Chapter

Computational Science – ICCS 2006

Volume 3991 of the series Lecture Notes in Computer Science pp 242-249

Characterizing the Performance and Energy Attributes of Scientific Simulations

  • Sayaka AkiokaAffiliated withThe Pennsylvania State University
  • , Konrad MalkowskiAffiliated withThe Pennsylvania State University
  • , Padma RaghavanAffiliated withThe Pennsylvania State University
  • , Mary Jane IrwinAffiliated withThe Pennsylvania State University
  • , Lois Curfman McInnesAffiliated withArgonne National Laboratory
  • , Boyana NorrisAffiliated withArgonne National Laboratory

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Abstract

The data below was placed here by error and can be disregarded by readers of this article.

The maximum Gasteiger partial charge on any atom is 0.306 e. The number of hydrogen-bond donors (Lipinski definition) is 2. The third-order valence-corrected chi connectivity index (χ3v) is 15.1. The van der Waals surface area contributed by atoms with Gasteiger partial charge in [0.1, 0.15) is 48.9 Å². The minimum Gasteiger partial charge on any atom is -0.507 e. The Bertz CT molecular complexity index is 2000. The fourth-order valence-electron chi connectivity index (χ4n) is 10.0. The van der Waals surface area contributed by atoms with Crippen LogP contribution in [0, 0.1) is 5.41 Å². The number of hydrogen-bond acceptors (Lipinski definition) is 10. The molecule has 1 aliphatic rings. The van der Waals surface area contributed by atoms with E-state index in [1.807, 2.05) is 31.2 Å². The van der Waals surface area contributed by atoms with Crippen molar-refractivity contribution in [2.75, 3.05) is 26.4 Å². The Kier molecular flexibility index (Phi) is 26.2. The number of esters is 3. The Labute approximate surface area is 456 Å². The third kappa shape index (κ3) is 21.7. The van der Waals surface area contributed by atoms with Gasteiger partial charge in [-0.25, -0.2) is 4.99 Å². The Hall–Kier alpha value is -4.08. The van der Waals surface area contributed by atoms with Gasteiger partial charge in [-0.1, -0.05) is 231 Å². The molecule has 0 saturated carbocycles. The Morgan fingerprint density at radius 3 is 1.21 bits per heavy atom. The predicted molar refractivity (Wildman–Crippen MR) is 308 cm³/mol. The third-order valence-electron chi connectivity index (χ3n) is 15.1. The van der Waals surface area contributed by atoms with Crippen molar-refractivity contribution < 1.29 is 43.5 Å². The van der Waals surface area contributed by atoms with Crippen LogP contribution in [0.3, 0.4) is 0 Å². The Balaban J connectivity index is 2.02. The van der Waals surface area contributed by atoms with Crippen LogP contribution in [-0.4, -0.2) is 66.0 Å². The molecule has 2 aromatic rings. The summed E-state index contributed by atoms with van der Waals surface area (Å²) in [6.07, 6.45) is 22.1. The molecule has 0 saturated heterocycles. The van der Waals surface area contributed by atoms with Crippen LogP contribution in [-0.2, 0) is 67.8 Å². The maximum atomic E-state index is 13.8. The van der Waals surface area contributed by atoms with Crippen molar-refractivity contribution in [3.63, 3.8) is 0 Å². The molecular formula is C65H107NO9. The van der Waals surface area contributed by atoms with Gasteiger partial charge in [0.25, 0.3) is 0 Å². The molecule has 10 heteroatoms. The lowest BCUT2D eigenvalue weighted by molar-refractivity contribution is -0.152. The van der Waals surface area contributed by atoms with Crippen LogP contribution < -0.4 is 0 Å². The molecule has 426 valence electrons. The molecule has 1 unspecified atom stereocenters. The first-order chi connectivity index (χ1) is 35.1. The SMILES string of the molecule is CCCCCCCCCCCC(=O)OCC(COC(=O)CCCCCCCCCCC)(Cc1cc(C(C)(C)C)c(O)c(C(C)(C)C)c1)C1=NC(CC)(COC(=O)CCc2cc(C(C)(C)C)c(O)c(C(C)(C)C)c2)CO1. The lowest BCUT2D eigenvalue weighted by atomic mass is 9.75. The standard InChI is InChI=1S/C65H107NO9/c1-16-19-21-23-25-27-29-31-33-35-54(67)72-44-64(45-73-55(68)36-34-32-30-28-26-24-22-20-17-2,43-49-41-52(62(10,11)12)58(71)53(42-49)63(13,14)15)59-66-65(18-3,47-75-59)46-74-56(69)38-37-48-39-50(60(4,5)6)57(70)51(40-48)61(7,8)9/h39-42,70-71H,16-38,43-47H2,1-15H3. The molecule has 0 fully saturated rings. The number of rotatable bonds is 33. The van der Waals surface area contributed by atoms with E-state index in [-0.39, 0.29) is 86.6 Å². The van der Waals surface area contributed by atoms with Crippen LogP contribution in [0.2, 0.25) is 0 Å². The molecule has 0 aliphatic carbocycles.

We characterize the performance and energy attributes of scientific applications based on nonlinear partial differential equations (PDEs). where the dominant cost is that of sparse linear system solution. We obtain performance and energy metrics using cycle-accurate emulations on a processor and memory system derived from the PowerPC RISC architecture with extensions to resemble the processor in the BlueGene/L. These results indicate that low-power modes of CPUs such as Dynamic Voltage Scaling (DVS) can indeed result in energy savings at the expense of performance degradation. We then consider the impact of certain memory subsystem optimizations to demonstrate that these optimizations in conjunction with DVS can provide faster execution time and lower energy consumption. For example, on the optimized architecture, if DVS is used to scale down the processor to 600MHz, execution times are faster by 45% with energy reductions of 75% compared to the original architecture at 1GHz. The insights gained from this study can help scientific applications better utilize the low-power modes of processors as well as guide the selection of hardware optimizations in future power-aware, high-performance computers.